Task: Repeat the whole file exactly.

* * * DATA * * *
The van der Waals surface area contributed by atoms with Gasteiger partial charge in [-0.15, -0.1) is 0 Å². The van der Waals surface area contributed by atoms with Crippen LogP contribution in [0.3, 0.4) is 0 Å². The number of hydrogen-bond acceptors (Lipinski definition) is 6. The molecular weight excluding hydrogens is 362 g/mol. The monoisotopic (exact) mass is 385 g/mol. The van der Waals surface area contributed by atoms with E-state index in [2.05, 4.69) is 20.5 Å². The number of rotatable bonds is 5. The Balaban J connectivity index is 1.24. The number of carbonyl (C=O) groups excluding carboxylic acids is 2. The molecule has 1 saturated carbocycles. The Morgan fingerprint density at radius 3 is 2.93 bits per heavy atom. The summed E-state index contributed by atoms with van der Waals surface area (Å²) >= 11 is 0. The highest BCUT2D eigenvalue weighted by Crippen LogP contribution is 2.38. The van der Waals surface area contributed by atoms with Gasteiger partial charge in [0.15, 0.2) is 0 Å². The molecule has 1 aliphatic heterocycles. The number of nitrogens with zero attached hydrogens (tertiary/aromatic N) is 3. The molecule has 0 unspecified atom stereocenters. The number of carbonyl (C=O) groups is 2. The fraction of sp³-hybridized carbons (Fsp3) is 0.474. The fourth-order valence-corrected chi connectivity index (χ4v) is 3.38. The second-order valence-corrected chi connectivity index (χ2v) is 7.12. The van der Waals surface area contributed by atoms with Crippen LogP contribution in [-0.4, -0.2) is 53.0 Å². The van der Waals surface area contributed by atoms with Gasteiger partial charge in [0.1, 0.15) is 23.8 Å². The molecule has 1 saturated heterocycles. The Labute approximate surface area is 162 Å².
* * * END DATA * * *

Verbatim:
The van der Waals surface area contributed by atoms with Gasteiger partial charge in [-0.15, -0.1) is 0 Å². The van der Waals surface area contributed by atoms with Crippen LogP contribution in [0.3, 0.4) is 0 Å². The number of hydrogen-bond acceptors (Lipinski definition) is 6. The molecular weight excluding hydrogens is 362 g/mol. The monoisotopic (exact) mass is 385 g/mol. The van der Waals surface area contributed by atoms with E-state index in [2.05, 4.69) is 20.5 Å². The number of rotatable bonds is 5. The Balaban J connectivity index is 1.24. The number of carbonyl (C=O) groups excluding carboxylic acids is 2. The molecule has 1 saturated carbocycles. The Morgan fingerprint density at radius 3 is 2.93 bits per heavy atom. The summed E-state index contributed by atoms with van der Waals surface area (Å²) >= 11 is 0. The highest BCUT2D eigenvalue weighted by Crippen LogP contribution is 2.38. The van der Waals surface area contributed by atoms with Gasteiger partial charge in [0.15, 0.2) is 0 Å². The molecule has 1 aliphatic heterocycles. The number of nitrogens with zero attached hydrogens (tertiary/aromatic N) is 3. The molecule has 0 unspecified atom stereocenters. The number of carbonyl (C=O) groups is 2. The fraction of sp³-hybridized carbons (Fsp3) is 0.474. The fourth-order valence-corrected chi connectivity index (χ4v) is 3.38. The second-order valence-corrected chi connectivity index (χ2v) is 7.12. The van der Waals surface area contributed by atoms with Crippen LogP contribution in [-0.4, -0.2) is 53.0 Å². The van der Waals surface area contributed by atoms with Gasteiger partial charge in [0.1, 0.15) is 23.8 Å². The molecule has 1 saturated heterocycles. The Labute approximate surface area is 162 Å².